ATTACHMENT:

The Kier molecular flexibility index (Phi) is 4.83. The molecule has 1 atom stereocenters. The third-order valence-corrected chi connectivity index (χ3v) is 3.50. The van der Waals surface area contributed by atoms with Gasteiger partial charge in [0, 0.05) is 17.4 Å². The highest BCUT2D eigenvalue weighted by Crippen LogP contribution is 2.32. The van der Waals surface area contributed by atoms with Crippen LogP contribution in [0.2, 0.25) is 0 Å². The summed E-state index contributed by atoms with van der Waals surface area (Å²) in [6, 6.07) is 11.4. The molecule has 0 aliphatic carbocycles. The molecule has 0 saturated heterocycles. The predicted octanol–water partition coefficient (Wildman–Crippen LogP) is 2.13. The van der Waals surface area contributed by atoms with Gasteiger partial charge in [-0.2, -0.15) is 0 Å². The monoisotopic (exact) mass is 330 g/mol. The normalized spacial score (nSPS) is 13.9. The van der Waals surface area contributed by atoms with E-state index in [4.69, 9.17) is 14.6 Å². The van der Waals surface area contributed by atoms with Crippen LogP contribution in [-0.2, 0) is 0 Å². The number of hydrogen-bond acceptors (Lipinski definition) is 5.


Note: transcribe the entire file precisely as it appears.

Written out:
The Kier molecular flexibility index (Phi) is 4.83. The molecule has 1 atom stereocenters. The third-order valence-corrected chi connectivity index (χ3v) is 3.50. The van der Waals surface area contributed by atoms with Gasteiger partial charge in [0, 0.05) is 17.4 Å². The highest BCUT2D eigenvalue weighted by Crippen LogP contribution is 2.32. The van der Waals surface area contributed by atoms with Crippen LogP contribution in [0.2, 0.25) is 0 Å². The summed E-state index contributed by atoms with van der Waals surface area (Å²) in [6, 6.07) is 11.4. The molecule has 0 aliphatic carbocycles. The molecule has 0 saturated heterocycles. The predicted octanol–water partition coefficient (Wildman–Crippen LogP) is 2.13. The van der Waals surface area contributed by atoms with Gasteiger partial charge in [-0.2, -0.15) is 0 Å². The monoisotopic (exact) mass is 330 g/mol. The normalized spacial score (nSPS) is 13.9. The van der Waals surface area contributed by atoms with E-state index in [4.69, 9.17) is 14.6 Å². The van der Waals surface area contributed by atoms with Crippen LogP contribution in [-0.2, 0) is 0 Å². The number of hydrogen-bond acceptors (Lipinski definition) is 5.